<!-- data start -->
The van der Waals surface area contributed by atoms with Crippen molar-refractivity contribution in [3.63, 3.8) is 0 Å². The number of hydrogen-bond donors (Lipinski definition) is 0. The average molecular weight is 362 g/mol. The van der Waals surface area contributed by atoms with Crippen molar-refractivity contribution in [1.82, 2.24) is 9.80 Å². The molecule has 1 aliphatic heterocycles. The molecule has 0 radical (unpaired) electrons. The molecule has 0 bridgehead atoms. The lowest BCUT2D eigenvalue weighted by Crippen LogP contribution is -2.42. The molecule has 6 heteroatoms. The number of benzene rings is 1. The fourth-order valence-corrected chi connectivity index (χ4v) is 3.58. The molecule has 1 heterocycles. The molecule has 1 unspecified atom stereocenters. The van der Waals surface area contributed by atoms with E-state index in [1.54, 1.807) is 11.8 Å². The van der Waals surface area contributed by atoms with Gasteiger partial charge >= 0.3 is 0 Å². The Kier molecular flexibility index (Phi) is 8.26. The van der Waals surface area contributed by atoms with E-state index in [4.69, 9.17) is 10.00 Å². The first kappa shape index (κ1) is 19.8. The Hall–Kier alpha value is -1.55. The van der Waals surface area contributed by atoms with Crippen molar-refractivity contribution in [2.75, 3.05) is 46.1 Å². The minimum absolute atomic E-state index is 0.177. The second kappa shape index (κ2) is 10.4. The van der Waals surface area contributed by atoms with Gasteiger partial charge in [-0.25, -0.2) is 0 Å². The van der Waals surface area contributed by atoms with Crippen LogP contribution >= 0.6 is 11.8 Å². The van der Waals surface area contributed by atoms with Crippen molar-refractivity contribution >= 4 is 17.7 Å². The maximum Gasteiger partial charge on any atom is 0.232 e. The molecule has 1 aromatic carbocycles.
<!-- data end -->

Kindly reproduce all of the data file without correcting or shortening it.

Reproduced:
The van der Waals surface area contributed by atoms with Crippen molar-refractivity contribution in [3.63, 3.8) is 0 Å². The number of hydrogen-bond donors (Lipinski definition) is 0. The average molecular weight is 362 g/mol. The van der Waals surface area contributed by atoms with Crippen molar-refractivity contribution in [1.82, 2.24) is 9.80 Å². The molecule has 1 aliphatic heterocycles. The molecule has 0 radical (unpaired) electrons. The molecule has 0 bridgehead atoms. The lowest BCUT2D eigenvalue weighted by Crippen LogP contribution is -2.42. The molecule has 6 heteroatoms. The number of benzene rings is 1. The fourth-order valence-corrected chi connectivity index (χ4v) is 3.58. The molecule has 1 heterocycles. The molecule has 1 unspecified atom stereocenters. The van der Waals surface area contributed by atoms with E-state index in [1.54, 1.807) is 11.8 Å². The van der Waals surface area contributed by atoms with Gasteiger partial charge >= 0.3 is 0 Å². The Kier molecular flexibility index (Phi) is 8.26. The van der Waals surface area contributed by atoms with E-state index in [4.69, 9.17) is 10.00 Å². The first kappa shape index (κ1) is 19.8. The Hall–Kier alpha value is -1.55. The van der Waals surface area contributed by atoms with Crippen molar-refractivity contribution in [2.75, 3.05) is 46.1 Å². The minimum absolute atomic E-state index is 0.177. The second kappa shape index (κ2) is 10.4. The van der Waals surface area contributed by atoms with Gasteiger partial charge in [-0.25, -0.2) is 0 Å². The van der Waals surface area contributed by atoms with Crippen LogP contribution >= 0.6 is 11.8 Å². The van der Waals surface area contributed by atoms with Crippen molar-refractivity contribution >= 4 is 17.7 Å². The maximum Gasteiger partial charge on any atom is 0.232 e. The molecule has 1 aromatic carbocycles.